But when longtime associate and friend Bruce Sweeney lost his courageous battle with cancer in August, Vassar recognized a new opportunity to serve. She contacted Gov. C.L. “Butch” Otter and volunteered her expertise as a possible successor to Sweeney on the Idaho Transportation Board.
The governor took Vassar up on the offer and named her Dec. 10 to fill the remainder of Sweeney’s term, which expires on Jan. 31, 2010, She would be open to filling the District 2 spot on the board for a longer term if circumstances allow. Idaho Transportation Board Chairman Darrell Manning vows to do what he can to secure that longer arrangement.
“We are very, very pleased to have Jan on the board,” he says. “She brings a local perspective that will be very valuable to the board. We are fortunate to have her.”
While the TRAC PACS – self-contained classroom educational modules – remain, ITD’s school outreach team is working to expand transportation components to students, including materials, aeronautics and environmental.
“The program is going in a slightly different direction this year,” explained Greg Laragan, assistant chief engineer (operations) and leader of the ITD volunteers since 2006. “Instead of relying on the TRAC modules from AASHTO, we will be providing subject matter experts who can talk to the classes about topics that have been selected by each teacher to best fit into their curriculum.
Students want to know what transportation professionals do on a daily basis or what it means to be an engineer, she said. Site visits to ITD’s materials lab and valley highway projects will help connect the classroom work to real-life situations.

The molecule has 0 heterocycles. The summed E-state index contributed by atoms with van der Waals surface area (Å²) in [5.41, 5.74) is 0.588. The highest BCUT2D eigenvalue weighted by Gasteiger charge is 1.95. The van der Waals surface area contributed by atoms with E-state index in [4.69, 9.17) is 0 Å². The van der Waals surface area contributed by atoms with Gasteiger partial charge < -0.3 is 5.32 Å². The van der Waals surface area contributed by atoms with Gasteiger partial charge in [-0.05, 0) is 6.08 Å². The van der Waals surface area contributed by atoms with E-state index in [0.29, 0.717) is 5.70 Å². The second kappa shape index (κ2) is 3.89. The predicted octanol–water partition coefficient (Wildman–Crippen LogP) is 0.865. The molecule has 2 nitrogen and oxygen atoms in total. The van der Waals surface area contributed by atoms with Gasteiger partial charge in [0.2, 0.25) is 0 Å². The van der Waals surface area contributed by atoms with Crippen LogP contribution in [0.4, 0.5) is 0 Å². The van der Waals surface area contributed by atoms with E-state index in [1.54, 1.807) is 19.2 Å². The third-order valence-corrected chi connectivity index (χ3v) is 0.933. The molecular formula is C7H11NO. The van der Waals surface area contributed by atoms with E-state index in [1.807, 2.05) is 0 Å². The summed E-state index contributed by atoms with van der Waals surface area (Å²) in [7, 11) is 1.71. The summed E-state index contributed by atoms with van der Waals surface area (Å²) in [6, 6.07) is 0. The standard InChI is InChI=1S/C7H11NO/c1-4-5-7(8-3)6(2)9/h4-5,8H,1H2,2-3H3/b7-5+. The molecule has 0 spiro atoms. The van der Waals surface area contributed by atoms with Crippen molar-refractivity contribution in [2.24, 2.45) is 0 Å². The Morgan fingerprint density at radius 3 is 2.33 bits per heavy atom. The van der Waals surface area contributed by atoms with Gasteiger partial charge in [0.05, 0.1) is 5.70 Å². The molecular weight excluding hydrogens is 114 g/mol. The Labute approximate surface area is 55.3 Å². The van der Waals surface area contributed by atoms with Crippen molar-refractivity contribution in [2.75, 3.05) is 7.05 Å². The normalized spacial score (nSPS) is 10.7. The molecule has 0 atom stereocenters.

The Reason Foundation, a nonpartisan public policy research organization based in Washington, D.C., released its 18th annual Report on the Performance of State Highway Systems.
Researchers David T. Hartgen, Ravi K. Karanam and M. Gregory Fields produced the 112-page report that analyzes performance indicators based on highway mileage and condition, bridge conditions, fatality rates, congestion and states’ transportation spending. All factors considered, Idaho ranked 14 nationally for the second consecutive year. It has been ranked as high as fifth, but recent budget constraints are negatively impacting the transportation system.
Of the 11 factors identified, Idaho’s highest ranking was eighth in the percent of narrow rural lanes. It ranks 11 in bridge condition (deficiency and obsolescence), and 12th in funding administrative functions. The worst showing comes in state-controlled highway miles (43rd) and urban interstates considered in poor condition (46th nationally).
The previous week included sessions in Shoshone, Pocatello and Rigby.
ITD introduced the annual pre-Legislature meeting concept in 2003 as a way of improving communication and discussing transportation issues. Agendas also typically include the department’s proposed budget and bills that could surface during the session.
ITD’s approach in the past was to make a formal presentation and then ask legislators for questions or responses. In contrast, this year ITD scaled back the formal presentation and invited legislators to shape the discussions.